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Books: Hasta la vista, baby

Books | A new so-called self-help book promotes family crack-ups

Issue: "Ashcroft 2000?," Oct. 11, 1997

Seventy-five percent of all divorces are instigated by wives. At least part of the reason why is evident in a new self-help book for women that has hit at least one major bestseller list and was recently given major news magazine treatment as a counter to Dan Quale's family-values campaign. Cutting Loose operates with the premise that divorce is good for you.

The author, Ashton Applewhite, set her husband free after reading Susan Faludi's feminist bestseller Backlash. She decided her husband was too insecure since she was the breadwinner in the family. So out she went. These days, her two kids split their days between two Manhattan apartments. Now Ms. Applewhite says she's got a great new boyfriend and she looks and feels great. Now she wants to inflict her happiness on the rest of the world with this diabolical book.

According to this author, too many women are locked into bad marriages by peer pressure and the religious right. "Women who have ended their marriages have had to learn to take care of themselves," Ms. Applewhite says, "and this newfound independence makes them confident and happy."

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Cutting Loose is 250 pages of encouragement for middle-aged women to dump their husbands. There are more testimonials in here than a month of infomercials, with anecdotes from dozens of cheerful divorcees. Plus lots of practical tidbits on dealing with lawyers, manipulating child custody arrangements, and finding new relationships after the settlement.

The people quoted in this book say things like, "I learned a lot about myself"; "You have to believe in yourself, to start believing that you are something"; and "That little voice is really never wrong." The all-justifying ethical principle of the book is sheer pragmatic selfishness.

Ms. Applewhite opposes anything that would have a wife submit herself to the good of her family, much less to her husband. She treats ordinary domestic crises as emotional war games. Ex-wives never did anything wrong-except trying to please their spouses. Anything a wife does to save her marriage is treated as a pointless exercise in self-flagellation.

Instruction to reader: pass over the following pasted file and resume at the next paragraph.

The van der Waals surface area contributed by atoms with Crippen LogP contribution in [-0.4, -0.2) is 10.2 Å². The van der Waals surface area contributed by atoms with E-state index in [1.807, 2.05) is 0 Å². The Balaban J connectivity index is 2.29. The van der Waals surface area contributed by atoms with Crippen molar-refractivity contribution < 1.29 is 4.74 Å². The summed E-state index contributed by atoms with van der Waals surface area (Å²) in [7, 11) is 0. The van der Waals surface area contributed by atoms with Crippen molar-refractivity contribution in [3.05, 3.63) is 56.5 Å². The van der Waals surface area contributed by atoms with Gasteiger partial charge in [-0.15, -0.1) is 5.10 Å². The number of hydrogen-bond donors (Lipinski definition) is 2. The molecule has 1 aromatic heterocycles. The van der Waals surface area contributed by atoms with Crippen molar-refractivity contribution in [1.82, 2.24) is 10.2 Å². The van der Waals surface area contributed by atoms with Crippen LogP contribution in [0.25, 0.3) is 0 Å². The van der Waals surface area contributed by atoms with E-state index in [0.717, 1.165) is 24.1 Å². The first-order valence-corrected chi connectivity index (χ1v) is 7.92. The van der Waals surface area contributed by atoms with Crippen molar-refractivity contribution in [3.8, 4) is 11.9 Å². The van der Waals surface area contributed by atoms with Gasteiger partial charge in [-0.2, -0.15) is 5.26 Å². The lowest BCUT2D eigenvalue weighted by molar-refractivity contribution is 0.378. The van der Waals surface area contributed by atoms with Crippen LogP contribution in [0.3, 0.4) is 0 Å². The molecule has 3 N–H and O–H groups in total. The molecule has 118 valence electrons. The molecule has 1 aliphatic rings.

Ironically, serious marital problems are given little attention. Physical abuse is only covered for a few pages and adultery isn't even in the index.

Naturally, the big guns are saved for anything remotely pro-family. Ms. Applewhite shoots at anything that looks like a target: Promise Keepers, old sitcoms, the long-dead Moral Majority, Alan Keyes, Newt Gingrich, even the book of Ephesians. It's "the guilt-inducing message of the religious right that divorce is the facile refuge of the self-indulgent," she says. Ironically, her book only heaps up evidence for that very impression.

Instead of the church, the author prefers the confessional of the therapist. In her world, divorce is just a therapeutic amputation. Divorce is merely an individual act done to break up a contractual arrangement between two parties. I don't feel happy. I want a change. I'm cutting the cord. And don't give a second thought to the mountains of evidence on what divorce does to children and the other social pathologies that it breeds, from the economic plight of single parents to the awful loneliness and estrangement that brands our culture.

At least the book makes plain the worldview that is ravaging today's families. Even among Christians the divorce rate isn't pretty. And with the rampant individualism that infests even the evangelical church, many Christians have doubtless gone along with Ms. Applewhite's reasoning.

If the church had held against this tide-teaching the permanence of marriage and the dynamics of biblical relationships-nostrums like Ms. Applewhite's would seem absurd. As it is, they seem tragically close to the cultural mainstream.


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